Eventually I came upon a nice opening with some extra depth and cover to the left, this was a spot I was certainly not going to pass by, a cast alongside the grass fronds on the opposite bank was made. Nearly all of a sudden the quivertip bent round and I was met by a solid fight as line ticked off the pin, the fish seeking an area of safety upstream where there was a tangle of weed, after a couple of attempts at making for this sanctuary, I slid the net under a lovely looking Chub of 3lb 3oz.

Taking no chances, I released the fish well away from this swim and made another cast, this time allowing the link ledger to trundle further downstream along the far bank, the spot had gone quiet, presumably due to the commotion caused by this fish, I was beginning to get the feeling that the fields had eyes, when I noticed a couple of deer making their way across the opposite field, ears rotating like radio masts, one of whom spotted me, whilst its friend carried on grazing, seemingly  unperturbed.

Eventually they made their way through the fence and disappeared, it was around this time when I had my next bite, the rod tip plucking round heavily but not in a full blooded way,  I struck and the response was instant, strong and not wanting to stop for nothing, it surged off to my right, I felt a grinding, the feeling of line against an unseen underwater snag, I bullied the fish away from this, but it did not take kindly and made a strong run for the heavy weed on my left. After I managed to get it away from there, I started to see the water swirl and boil in front of me, yet I still could not see the fish, this battle was far from finished and another surge toward the underwater snag was made, whatever the snag was, I was not willing to find out and be parted of line, I decided to apply some more pressure to the centrepin drum, in an effort to halt it.

Those moments of adrenaline, only to be cut short and replaced with anti climax, where the fight is over, won by unseen adversary, my heart was still racing.

My mind began chatting away to me with thoughts of what it was, "be quiet" I said, but would it? Of course not. "no no let me finish Mark, I was simply going to say it could have also been a really nice perch". I pretended I hadn't heard that, but no it wasn't working, it was creeping in, lodging there along with a rye smile.

Should I cast again? Deep down I knew it was folly, the swim was ruined, but I still did, some vein hope of reconnecting with my lost prize, the swim was as expected very dead, so without further ado I placed some free offerings in the swim and headed off to a prime looking spot, one with a few sunken bits of wood and numerous weedy rafts.

I was trying to remain as opportunistic as possible and I offered a few casts alongside these woody rafts, on the second run through with the link ledger, the rod smacked round and a steady fight began, fish wanting his seemingly free lunch and angler at the other end wanting to say a quick hello. After a few hairy moments where the fish tried to go under the wood rafts, it was in the net, another Chub of 3lb 4oz, things were going well.

Much river to explore, I left this swim and tried some more further downstream, one of which seems a much deeper area on a bend in the river and whilst I only had a few light plucks there, I really do fancy it. As the sun began to go down, I considered my options, deciding to give it a go back in the swim where I had lost the other fish, by now the swim had been well rested for over two hours and I was hopeful that things may have settled back to something akin to normality.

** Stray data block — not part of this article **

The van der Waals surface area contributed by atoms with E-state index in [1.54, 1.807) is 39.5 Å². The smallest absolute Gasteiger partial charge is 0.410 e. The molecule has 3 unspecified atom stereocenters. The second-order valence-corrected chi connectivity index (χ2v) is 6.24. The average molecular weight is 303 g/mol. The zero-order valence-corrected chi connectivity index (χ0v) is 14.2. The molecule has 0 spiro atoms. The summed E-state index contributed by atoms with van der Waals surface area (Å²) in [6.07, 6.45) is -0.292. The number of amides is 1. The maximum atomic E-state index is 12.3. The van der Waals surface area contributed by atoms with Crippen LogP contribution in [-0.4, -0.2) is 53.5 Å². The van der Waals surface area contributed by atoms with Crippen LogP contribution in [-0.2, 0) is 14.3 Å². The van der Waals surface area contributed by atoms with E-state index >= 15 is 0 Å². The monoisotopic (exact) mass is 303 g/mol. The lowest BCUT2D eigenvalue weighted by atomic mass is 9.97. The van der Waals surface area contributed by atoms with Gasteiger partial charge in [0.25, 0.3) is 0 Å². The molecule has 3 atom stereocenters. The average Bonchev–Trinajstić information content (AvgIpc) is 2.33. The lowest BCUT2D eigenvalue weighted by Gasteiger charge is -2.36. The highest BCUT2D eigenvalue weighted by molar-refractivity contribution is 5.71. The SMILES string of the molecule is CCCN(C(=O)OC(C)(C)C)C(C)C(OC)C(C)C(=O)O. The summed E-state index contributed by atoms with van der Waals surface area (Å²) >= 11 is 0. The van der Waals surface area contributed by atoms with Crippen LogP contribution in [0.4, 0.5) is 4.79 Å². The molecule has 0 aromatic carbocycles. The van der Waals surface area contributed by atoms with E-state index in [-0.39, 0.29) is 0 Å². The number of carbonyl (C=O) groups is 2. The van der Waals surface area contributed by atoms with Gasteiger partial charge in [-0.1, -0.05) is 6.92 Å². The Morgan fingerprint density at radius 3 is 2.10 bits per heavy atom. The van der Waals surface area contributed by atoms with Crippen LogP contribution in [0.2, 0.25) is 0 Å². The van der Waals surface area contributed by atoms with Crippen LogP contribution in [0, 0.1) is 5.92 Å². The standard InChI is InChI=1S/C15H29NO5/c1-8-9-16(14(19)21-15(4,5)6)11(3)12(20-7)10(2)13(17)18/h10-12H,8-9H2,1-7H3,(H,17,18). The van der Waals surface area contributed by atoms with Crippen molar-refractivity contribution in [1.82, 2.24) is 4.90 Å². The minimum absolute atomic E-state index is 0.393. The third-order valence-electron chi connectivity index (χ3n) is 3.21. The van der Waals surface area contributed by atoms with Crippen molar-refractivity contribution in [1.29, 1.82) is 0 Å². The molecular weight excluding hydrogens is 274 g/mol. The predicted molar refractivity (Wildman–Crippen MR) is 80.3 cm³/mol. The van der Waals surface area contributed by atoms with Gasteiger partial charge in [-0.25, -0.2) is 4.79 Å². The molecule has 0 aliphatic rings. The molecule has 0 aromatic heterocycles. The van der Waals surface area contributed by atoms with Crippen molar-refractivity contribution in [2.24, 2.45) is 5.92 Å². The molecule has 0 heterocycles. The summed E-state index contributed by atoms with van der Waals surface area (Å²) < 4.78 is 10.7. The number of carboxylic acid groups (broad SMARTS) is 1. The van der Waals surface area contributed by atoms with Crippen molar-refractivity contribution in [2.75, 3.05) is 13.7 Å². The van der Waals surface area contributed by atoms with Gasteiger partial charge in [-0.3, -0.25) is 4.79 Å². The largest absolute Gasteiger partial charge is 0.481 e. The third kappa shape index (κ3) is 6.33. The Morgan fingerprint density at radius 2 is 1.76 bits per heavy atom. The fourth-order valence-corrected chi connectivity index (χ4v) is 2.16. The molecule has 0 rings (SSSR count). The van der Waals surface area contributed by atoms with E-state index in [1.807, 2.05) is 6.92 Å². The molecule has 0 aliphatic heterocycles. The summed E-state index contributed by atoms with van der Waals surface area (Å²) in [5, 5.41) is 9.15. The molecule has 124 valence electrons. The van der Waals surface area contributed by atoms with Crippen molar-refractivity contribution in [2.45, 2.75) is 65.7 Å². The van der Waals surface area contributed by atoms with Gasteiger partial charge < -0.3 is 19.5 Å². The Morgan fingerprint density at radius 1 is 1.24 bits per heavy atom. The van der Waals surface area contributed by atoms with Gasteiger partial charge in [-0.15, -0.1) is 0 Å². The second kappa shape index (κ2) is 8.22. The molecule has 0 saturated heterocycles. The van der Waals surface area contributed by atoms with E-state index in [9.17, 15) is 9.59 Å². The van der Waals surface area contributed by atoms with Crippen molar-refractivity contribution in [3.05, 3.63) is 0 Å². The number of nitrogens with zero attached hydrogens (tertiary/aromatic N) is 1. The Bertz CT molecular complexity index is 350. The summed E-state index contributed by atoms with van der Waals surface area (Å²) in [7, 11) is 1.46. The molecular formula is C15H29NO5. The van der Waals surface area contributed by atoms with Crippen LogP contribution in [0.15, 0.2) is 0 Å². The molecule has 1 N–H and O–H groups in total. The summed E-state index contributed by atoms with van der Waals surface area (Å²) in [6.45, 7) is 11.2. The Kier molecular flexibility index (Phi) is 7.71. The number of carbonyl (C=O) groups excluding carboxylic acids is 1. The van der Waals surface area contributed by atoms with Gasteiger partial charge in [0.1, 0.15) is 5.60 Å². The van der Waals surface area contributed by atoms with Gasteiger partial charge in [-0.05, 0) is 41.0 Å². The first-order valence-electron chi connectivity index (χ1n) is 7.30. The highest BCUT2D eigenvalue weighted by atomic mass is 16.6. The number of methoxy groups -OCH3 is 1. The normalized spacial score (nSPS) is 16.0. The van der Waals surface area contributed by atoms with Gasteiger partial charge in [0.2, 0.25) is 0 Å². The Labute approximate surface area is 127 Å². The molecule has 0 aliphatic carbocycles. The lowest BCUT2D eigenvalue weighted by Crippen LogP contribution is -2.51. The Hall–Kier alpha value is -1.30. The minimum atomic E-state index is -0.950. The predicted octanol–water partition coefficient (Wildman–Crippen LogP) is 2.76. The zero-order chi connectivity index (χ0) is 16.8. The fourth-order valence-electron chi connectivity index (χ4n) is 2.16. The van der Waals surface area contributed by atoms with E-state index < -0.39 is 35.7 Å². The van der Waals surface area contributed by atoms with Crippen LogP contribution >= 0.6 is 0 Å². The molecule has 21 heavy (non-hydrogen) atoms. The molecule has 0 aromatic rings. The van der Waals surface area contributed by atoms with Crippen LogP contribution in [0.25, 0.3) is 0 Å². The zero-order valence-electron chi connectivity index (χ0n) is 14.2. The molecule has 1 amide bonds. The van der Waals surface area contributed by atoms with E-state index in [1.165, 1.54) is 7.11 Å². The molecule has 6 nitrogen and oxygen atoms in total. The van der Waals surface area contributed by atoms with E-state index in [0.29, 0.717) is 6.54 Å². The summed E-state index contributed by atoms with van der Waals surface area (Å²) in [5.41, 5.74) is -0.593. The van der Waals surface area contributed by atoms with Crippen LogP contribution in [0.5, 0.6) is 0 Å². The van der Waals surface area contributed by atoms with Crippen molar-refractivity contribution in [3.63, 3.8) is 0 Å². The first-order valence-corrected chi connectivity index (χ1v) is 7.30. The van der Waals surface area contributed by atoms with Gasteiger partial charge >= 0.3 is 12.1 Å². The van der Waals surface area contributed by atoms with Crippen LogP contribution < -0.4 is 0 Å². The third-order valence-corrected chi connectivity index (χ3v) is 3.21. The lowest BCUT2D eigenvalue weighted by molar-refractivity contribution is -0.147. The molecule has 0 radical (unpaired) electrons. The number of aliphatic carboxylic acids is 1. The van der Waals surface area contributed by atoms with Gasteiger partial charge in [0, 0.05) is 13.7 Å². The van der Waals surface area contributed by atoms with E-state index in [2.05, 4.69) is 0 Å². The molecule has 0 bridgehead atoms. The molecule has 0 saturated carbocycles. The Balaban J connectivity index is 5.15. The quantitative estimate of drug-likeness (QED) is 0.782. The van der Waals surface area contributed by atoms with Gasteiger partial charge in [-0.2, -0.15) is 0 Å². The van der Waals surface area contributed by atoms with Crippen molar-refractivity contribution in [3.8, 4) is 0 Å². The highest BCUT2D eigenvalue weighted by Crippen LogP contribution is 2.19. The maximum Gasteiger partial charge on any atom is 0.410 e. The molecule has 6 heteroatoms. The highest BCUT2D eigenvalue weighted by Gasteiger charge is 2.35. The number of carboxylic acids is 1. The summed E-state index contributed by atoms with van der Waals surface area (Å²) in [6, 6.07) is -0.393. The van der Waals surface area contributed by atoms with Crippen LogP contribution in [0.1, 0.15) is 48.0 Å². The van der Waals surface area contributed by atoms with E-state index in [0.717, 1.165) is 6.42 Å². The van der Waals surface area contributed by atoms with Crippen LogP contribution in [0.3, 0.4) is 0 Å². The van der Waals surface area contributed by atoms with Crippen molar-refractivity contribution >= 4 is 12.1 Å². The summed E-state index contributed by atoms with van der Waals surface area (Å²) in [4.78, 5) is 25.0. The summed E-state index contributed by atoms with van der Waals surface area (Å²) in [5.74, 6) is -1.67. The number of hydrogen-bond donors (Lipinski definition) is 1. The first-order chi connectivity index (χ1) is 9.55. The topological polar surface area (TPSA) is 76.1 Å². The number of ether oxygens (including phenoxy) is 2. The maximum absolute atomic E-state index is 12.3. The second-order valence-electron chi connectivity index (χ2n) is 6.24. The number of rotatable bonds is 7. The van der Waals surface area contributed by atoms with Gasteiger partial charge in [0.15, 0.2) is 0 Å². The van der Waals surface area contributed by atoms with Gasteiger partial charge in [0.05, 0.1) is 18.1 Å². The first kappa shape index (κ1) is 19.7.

I moved slightly upstream of the swim, trickling in more maggots as I went, before coming back and lowering my bait into the near margin, check on the pin switched off, the bait began its search for those grey lips and cavernous mouth. A bite was soon forthcoming and I was into another bullish tug of war fight, chevin taking line and me responding by being non to willing to give too much.

This fish was a nice dark, brassy coloured chub of 3lb, with hints of orange on the tail and a dark blemish to its left cheek. By now I was feeling rather happy about what this water could produce come winter, especially given that the weed will have died back a bit by then too, opening up more spots. This fish was soon followed by a smaller chap of 2lb 12oz. I eventually decided to backtrack on myself and head to the tree lined swim that I had began in, in hope that the free offerings I had left  may have given any chub some added confidence. By now a light mist had formed and rolled in, occasionally clearing, only to be replaced by yet another wave.

I was on my fourth cup of tea when the isotope plucked round a few times, ever so lightly and then began to quiver, almost as if it was shivering. I decided not to wait and struck, thud thud thud came the reply, fish kicking, trying to make for the overhanging tree, it was another fighting fit chevin of 3lb 7oz.

To say the chub were on form would be a gross understatement, they were really on the feed. I cast back out, this time alongside the tree and waited, the rod began to tap lightly, I stared and blinked again, thinking the isotope was playing tricks on me, but no there it was again, tap tap tap, followed by the rod tip moving round delicately, I lifted in striking lightly, the fish responded by swimming off most casually, as if it didn't realise it was hooked, in fact it was not until this fish was brought alongside the bank and about to be netted, that it then decided to bolt off along the near margin trying to repeatedly bury itself in streamer weed, once in the net, I could see this fish was larger than the others, it looked stocky and in great condition weighing 4lb 5oz.